Marouane Chamakh of Arsenal controls the ball during the International pre-season friendly match between 1.FC Koeln and Arsenal London at RheinEnergie stadium in Cologne, Germany. (Photo by Thorsten Wagner/Bongarts/Getty Images)
Under charismatic coach/manager Eric Gerets, the Lions of the Atlas have found the chemistry and the glue to create a strong squad at the 2012 Africa Cup of Nations.
Under charismatic coach/manager Eric Gerets, the Lions of the Atlas have found the chemistry and the glue to create a strong squad at the 2012 Africa Cup of Nations. The 2012 edition of the Moroccan national team is giving hope to a nation that has not seen a continental title since 1976.
The Belgian architect, Gerets, has travelled all of Europe to build this team since taking over in 2010. Scouring for eligible Moroccan players has been a success with the likes of Youssef Al Arabi (Al Hilal) and Adel Taarabt (Queens Park Rangers) that have brought added value and depth to a very talented team. Gerets was also able to bring unity in a team known for clans within the group, unfortunately not something new in African teams. Bringing back a sense of professionalism was the clinching factor to give Gerets credibility towards the players and the Federation.
In Group C, Morocco will play co-hosts Gabon, newcomer Niger and North African rivals Tunisia. The battle for first place in the group should be between Morocco and Tunisia and both teams play each other in their first game. The result of that game could probably decide who will finish top of the group unless that a tie game make things more complicated having to play co-host Gabon.
What better way to start off the Africa Cup of Nations with a tense and difficult game against Tunisia, The Eagles of Carthage. But no fear for Morocco as they will come in the tournament with an offensive armada with the likes of Marouane Chamakh (Arsenal) and Youssouf Hadji (Stade Rennais), who will be helped by offensive midfielders Younes Belhanda (Montpellier) and Mbark Boussoufa (Anzhi Makhachkala).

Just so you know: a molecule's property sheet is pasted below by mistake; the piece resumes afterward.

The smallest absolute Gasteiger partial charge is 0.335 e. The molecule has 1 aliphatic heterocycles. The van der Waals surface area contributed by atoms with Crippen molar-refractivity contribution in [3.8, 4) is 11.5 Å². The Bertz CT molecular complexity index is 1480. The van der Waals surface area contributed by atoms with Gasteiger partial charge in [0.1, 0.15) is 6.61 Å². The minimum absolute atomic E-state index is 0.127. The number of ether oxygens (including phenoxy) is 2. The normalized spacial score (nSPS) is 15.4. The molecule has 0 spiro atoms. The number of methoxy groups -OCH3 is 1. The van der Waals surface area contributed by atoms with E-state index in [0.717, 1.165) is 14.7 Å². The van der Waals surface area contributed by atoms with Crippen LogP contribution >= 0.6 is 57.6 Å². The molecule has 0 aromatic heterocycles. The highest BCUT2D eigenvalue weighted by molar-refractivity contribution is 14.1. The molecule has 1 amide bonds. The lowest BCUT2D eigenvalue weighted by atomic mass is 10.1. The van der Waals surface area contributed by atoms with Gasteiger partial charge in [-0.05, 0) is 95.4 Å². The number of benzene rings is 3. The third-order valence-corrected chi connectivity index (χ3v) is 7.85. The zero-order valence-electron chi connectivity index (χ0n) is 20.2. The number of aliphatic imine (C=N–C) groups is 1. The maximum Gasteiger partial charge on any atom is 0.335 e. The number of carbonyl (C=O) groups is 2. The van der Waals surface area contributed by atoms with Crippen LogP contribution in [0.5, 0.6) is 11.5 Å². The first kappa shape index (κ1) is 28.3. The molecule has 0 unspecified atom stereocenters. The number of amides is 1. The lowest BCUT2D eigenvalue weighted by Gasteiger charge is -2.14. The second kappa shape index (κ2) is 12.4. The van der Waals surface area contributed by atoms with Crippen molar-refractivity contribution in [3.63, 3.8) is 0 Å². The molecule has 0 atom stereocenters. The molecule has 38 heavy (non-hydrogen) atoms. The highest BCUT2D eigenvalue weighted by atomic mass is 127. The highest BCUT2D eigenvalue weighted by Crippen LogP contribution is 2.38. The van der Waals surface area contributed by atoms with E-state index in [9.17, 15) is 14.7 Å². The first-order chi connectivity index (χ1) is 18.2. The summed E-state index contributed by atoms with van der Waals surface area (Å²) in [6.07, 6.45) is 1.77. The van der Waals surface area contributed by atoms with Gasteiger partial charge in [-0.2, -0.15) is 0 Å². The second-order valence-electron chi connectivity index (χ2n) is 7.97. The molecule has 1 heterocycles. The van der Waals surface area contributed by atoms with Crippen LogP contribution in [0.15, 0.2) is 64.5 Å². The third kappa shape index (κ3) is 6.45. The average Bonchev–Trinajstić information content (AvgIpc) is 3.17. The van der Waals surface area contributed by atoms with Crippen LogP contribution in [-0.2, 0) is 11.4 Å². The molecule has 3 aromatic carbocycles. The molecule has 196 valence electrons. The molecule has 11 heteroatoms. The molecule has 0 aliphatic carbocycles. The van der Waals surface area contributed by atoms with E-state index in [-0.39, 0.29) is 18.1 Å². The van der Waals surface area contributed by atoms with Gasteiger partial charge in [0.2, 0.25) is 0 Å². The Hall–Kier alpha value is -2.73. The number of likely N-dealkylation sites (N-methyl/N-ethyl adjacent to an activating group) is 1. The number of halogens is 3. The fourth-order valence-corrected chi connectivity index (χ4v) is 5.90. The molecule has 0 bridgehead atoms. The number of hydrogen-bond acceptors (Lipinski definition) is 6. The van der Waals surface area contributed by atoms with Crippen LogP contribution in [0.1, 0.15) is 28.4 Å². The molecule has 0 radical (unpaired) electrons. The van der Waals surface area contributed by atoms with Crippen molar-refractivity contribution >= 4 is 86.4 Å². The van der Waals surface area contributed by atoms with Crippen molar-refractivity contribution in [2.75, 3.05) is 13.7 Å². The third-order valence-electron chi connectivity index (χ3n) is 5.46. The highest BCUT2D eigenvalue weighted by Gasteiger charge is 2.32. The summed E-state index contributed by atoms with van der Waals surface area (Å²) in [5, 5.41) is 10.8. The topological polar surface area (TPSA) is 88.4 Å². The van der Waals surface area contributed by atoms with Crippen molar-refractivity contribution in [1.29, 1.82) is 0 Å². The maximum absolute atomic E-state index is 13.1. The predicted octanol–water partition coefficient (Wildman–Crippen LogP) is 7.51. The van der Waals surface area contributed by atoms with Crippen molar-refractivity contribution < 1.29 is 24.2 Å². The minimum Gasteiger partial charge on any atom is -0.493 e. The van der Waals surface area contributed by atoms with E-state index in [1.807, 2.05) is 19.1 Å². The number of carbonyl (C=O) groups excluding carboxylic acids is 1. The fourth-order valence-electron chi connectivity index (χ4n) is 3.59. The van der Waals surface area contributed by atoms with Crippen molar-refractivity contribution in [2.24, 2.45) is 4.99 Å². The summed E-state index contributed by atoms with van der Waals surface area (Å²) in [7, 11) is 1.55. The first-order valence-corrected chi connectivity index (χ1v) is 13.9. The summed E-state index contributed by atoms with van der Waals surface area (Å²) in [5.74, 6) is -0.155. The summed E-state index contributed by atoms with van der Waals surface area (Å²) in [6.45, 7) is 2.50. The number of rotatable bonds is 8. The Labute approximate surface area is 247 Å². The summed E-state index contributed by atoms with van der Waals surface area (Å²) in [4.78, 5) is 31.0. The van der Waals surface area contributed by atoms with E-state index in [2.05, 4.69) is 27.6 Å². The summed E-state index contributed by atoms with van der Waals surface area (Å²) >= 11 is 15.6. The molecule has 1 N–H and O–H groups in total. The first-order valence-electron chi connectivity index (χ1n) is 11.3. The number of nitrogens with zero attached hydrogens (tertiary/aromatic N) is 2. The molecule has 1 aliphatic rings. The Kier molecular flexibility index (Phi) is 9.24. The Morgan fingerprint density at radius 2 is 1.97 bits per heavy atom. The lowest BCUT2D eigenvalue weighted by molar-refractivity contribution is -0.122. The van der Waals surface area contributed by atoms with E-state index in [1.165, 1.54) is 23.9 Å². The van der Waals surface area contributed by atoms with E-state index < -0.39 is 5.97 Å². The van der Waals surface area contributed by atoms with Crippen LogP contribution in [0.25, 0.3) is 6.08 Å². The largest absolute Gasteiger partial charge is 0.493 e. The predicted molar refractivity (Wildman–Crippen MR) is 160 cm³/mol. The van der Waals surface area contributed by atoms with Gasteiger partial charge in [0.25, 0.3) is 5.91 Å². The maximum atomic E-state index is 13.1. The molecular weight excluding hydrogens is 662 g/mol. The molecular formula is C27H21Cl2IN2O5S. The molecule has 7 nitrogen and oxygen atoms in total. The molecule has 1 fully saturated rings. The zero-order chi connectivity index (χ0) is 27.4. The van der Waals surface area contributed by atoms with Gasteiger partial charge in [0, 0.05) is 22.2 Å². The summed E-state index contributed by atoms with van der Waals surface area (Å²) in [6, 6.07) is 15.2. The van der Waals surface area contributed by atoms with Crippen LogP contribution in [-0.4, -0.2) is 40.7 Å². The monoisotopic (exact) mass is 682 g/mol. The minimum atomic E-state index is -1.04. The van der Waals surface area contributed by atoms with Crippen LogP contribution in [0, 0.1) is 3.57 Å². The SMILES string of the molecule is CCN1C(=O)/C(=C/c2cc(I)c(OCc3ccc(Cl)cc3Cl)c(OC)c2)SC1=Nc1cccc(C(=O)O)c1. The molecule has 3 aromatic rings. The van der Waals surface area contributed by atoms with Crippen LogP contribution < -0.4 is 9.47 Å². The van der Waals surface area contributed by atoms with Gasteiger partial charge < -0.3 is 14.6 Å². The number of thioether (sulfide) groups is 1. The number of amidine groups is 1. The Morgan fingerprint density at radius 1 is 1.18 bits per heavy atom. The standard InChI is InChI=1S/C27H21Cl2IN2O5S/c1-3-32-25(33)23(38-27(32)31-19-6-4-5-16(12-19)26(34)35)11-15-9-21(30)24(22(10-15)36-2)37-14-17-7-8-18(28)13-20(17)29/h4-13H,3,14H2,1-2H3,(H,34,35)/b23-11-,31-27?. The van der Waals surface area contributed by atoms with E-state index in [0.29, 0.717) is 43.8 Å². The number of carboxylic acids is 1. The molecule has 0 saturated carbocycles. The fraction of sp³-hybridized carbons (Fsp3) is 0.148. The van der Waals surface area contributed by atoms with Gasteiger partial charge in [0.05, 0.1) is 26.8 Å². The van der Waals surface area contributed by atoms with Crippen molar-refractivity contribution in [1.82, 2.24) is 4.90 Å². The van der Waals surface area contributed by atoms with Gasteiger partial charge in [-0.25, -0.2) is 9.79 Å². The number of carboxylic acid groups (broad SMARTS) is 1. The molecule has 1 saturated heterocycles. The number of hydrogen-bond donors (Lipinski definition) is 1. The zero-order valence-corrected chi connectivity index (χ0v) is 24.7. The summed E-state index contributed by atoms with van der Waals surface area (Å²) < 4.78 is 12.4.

With a squad filled with youth and experience, Morocco presents a balanced team that loves to go forward and have control of the ball, a distinct mark of Gerets. A mobile but physical central defence has the option of playing Mehdi Benatia (Udinese), El Kaoutari (Montpellier) and El Kaddouri (Celtic Glascow) in the center of defense. The midfield will be soldiered by Houcine Kharja (Fiorentina) who is an important piece of the puzzle as the first defender and with his ability for excellent passing and ball distribution. At his side, Belhanda and Boussoufa will be responsible of the creative department and both can help Kharja to bolster the middle of the pitch and enhacing the ball distribution.
Passing and speed are key factors for Gerets who will rely on speedy, technical wingers like Taarabt and Oussama Assaidi (Heerenveen) that will fight for a starting spot as one winger spot is already held by Youssouf Hadji. The tip of the attack will have Chamakh taking on the goal scoring responsibility. With little playing time at Arsenal, Chamakh will be looking to gain some confidence with more playing time with the national team. His physical and athletic abilities will be important in a rugged, physical tournament like the Africa Cup of Nations.
Projected Starting Lineup (4-3-3)
GK Nadir Lamyaghri , LB Badr El Kaddouri, CB Mehdi Benatia, CB Abdelhamid El Kaoutari, RBMichael Basser, CM Houcine Kharja CM Younes Belhanda CM Mbark Boussoufa, LF Youssouf Hadji, RF Oussama Assaidi or Adel Taarabt, CF Marouane Chamakh
Younes Belhanda: This team is deep in midfield and in attack with experience, talent and youth. This combination is perfectly represented by the Montpellier midfielder, Younes Belhanda. The official playmaker at his club and for the national team, he possesses technical finesse, pinpoint passing and remarkable vision. Able to score goals, he is an unselfish player who is also an excellent passer, feeding his team-mates with surgical precision. Not a dazzling dribbler, his play-making abilities help him control the tempo of the game for Morocco, touching the ball a lot, giving it back as much with little ball loss. A box to box midfielder, he is able to defend correctly to help out the defensive sector of the team making him a complete midfielder and the centre piece of his team, at only 21 year-old.
Dark horse for the title: I will go on a limb and predict that Morocco will become African champions after a 36-year drought. It may be a cliché, but if all the key players play to their expected potential, the Atlas Lions have nothing to fear from the Ivory Coast and Ghana. This does not make Morocco invincible, but my quiet favourite in this tournament.